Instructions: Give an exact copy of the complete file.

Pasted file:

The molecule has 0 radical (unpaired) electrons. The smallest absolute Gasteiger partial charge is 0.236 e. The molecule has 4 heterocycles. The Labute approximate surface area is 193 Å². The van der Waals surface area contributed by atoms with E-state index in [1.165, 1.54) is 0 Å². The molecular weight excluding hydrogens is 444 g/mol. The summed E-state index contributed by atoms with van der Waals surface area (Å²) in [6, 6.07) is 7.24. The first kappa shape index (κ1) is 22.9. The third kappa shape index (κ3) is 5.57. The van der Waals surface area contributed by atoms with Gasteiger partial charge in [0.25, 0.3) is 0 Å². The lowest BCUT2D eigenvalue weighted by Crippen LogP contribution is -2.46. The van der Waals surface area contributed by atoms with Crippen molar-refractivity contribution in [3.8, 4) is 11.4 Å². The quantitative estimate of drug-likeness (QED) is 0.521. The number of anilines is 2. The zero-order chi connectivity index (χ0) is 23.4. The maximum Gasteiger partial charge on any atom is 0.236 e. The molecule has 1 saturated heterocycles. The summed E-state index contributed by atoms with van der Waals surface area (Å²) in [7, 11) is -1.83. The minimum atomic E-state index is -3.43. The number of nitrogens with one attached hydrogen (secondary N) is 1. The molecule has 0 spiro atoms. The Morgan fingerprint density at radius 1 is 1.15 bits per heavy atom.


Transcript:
The molecule has 0 radical (unpaired) electrons. The smallest absolute Gasteiger partial charge is 0.236 e. The molecule has 4 heterocycles. The Labute approximate surface area is 193 Å². The van der Waals surface area contributed by atoms with E-state index in [1.165, 1.54) is 0 Å². The molecular weight excluding hydrogens is 444 g/mol. The summed E-state index contributed by atoms with van der Waals surface area (Å²) in [6, 6.07) is 7.24. The first kappa shape index (κ1) is 22.9. The third kappa shape index (κ3) is 5.57. The van der Waals surface area contributed by atoms with Gasteiger partial charge in [0.25, 0.3) is 0 Å². The lowest BCUT2D eigenvalue weighted by Crippen LogP contribution is -2.46. The van der Waals surface area contributed by atoms with Crippen molar-refractivity contribution in [3.8, 4) is 11.4 Å². The quantitative estimate of drug-likeness (QED) is 0.521. The number of anilines is 2. The zero-order chi connectivity index (χ0) is 23.4. The maximum Gasteiger partial charge on any atom is 0.236 e. The molecule has 1 saturated heterocycles. The summed E-state index contributed by atoms with van der Waals surface area (Å²) in [7, 11) is -1.83. The minimum atomic E-state index is -3.43. The number of nitrogens with one attached hydrogen (secondary N) is 1. The molecule has 0 spiro atoms. The Morgan fingerprint density at radius 1 is 1.15 bits per heavy atom.